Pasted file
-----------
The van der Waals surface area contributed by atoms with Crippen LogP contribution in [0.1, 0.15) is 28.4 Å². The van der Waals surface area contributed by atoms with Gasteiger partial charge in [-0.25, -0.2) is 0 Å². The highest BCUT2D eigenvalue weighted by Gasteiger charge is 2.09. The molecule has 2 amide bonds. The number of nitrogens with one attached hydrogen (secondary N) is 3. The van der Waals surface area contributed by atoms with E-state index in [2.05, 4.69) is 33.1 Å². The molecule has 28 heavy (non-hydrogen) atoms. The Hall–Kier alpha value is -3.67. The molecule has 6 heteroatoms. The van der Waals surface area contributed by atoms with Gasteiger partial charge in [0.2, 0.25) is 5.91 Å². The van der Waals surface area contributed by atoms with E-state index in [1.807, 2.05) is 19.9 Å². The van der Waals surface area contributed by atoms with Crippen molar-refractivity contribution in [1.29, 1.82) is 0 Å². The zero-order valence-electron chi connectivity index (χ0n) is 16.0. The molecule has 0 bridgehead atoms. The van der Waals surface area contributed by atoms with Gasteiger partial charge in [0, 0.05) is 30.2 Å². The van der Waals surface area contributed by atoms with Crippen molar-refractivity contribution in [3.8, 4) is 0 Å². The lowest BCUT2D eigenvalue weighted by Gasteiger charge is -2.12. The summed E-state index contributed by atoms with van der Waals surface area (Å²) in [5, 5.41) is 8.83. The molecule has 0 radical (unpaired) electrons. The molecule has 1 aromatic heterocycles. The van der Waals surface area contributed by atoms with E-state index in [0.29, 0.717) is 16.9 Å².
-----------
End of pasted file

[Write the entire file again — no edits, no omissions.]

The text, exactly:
The van der Waals surface area contributed by atoms with Crippen LogP contribution in [0.1, 0.15) is 28.4 Å². The van der Waals surface area contributed by atoms with Gasteiger partial charge in [-0.25, -0.2) is 0 Å². The highest BCUT2D eigenvalue weighted by Gasteiger charge is 2.09. The molecule has 2 amide bonds. The number of nitrogens with one attached hydrogen (secondary N) is 3. The van der Waals surface area contributed by atoms with E-state index in [2.05, 4.69) is 33.1 Å². The molecule has 28 heavy (non-hydrogen) atoms. The Hall–Kier alpha value is -3.67. The molecule has 6 heteroatoms. The van der Waals surface area contributed by atoms with Gasteiger partial charge in [0.2, 0.25) is 5.91 Å². The van der Waals surface area contributed by atoms with E-state index in [1.807, 2.05) is 19.9 Å². The van der Waals surface area contributed by atoms with Crippen molar-refractivity contribution in [1.29, 1.82) is 0 Å². The zero-order valence-electron chi connectivity index (χ0n) is 16.0. The molecule has 0 bridgehead atoms. The van der Waals surface area contributed by atoms with Gasteiger partial charge in [0, 0.05) is 30.2 Å². The van der Waals surface area contributed by atoms with Crippen molar-refractivity contribution in [3.8, 4) is 0 Å². The lowest BCUT2D eigenvalue weighted by Gasteiger charge is -2.12. The summed E-state index contributed by atoms with van der Waals surface area (Å²) in [5, 5.41) is 8.83. The molecule has 0 radical (unpaired) electrons. The molecule has 1 aromatic heterocycles. The van der Waals surface area contributed by atoms with E-state index in [0.29, 0.717) is 16.9 Å².